Here is the puzzle. A tuple of five numbers $\langle a,b, c, d, Z\rangle$ is called consistent if:
- The numbers $a, b,c,d, Z$ are all between 0 and 1, inclusive.
- $a\times b = Z = c \times d$.
We can compare tuples, too: one tuple is smaller than another if each of its entries is less than or equal to the corresponding entry in the other tuple: $a_1 \leq a_2$, $b_1 \leq b_2$, etc. Naturally in that case, the other tuple is called bigger than the first.
The problem I'm trying to solve is this: Given two consistent tuples $T_1$ and $T_2$, find the smallest consistent tuple $T$ that is bigger than both $T_1$ and $T_2$, or prove that there isn't a unique one. I'm looking for a generic rule that I can apply for any pair of consistent tuples.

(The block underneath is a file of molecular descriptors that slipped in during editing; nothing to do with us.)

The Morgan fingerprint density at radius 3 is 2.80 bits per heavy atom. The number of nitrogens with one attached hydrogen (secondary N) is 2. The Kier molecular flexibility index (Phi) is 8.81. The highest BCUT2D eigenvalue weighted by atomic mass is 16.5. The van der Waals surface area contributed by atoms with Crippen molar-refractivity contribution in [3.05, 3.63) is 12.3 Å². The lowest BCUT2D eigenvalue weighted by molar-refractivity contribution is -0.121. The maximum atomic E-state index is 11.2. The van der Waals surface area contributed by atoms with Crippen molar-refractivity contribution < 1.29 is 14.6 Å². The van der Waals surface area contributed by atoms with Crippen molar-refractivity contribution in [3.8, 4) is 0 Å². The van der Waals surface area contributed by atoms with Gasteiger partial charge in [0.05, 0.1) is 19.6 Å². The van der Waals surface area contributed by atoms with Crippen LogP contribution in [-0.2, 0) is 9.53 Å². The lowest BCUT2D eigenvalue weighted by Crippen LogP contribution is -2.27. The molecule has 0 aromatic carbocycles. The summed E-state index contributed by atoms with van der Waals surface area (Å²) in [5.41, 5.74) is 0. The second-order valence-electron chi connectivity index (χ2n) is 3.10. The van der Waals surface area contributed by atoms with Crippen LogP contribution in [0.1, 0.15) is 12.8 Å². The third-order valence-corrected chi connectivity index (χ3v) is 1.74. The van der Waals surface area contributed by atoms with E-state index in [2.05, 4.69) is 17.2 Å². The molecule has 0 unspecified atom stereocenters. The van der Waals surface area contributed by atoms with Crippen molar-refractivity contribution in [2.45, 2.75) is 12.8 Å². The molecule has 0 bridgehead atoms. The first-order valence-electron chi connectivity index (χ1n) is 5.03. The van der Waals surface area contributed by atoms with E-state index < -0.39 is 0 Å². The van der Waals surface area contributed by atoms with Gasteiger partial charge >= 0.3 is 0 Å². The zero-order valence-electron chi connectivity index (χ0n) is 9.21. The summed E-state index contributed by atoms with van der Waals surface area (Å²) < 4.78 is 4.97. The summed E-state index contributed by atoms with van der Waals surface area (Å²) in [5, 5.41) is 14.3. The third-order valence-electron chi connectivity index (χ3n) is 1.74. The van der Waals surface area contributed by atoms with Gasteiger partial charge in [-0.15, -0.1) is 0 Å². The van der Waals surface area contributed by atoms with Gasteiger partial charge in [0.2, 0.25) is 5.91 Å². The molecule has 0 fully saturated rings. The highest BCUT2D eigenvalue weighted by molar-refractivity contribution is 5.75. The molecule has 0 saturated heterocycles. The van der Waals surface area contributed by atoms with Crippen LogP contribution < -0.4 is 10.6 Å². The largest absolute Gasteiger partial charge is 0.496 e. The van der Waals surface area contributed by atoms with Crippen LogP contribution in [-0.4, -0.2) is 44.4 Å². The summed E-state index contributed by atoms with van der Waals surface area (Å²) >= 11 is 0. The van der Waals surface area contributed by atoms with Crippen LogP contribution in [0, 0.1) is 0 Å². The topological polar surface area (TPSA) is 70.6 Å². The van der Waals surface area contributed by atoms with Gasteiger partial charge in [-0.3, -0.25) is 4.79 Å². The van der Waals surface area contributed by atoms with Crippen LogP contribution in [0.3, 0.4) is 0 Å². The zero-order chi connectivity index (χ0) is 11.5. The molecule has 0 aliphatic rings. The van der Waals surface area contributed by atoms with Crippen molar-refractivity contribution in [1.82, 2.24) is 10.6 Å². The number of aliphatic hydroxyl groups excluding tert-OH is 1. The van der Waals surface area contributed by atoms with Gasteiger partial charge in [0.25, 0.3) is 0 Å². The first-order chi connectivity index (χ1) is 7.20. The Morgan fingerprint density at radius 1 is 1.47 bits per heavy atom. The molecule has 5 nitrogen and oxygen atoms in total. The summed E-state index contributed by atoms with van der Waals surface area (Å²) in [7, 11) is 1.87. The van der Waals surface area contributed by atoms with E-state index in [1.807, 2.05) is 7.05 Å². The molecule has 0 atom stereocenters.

So far, I've noted that there's always at least one consistent tuple bigger than both $T_1$ and $T_2$, namely $\langle 1,1,1,1,1\rangle$, so the only problem is whether there is a unique smallest consistent tuple.
I also note that an assignment like $a \equiv \max(a_1,a_2)$ and $b \equiv \max(b_1, b_2)$ and $Z = \max(a_1,a_2)\times \max(b_1, b_2)$ works for $a, b, Z$ but might not be extensible to $c$ and $d$, since we have no guarantee that $\max(a_1,a_2)\times \max(b_1,b_2) = \max(c_1,c_2) \times \max(d_1,d_2)$ and in fact that will hardly ever be the case. The question is what to try next.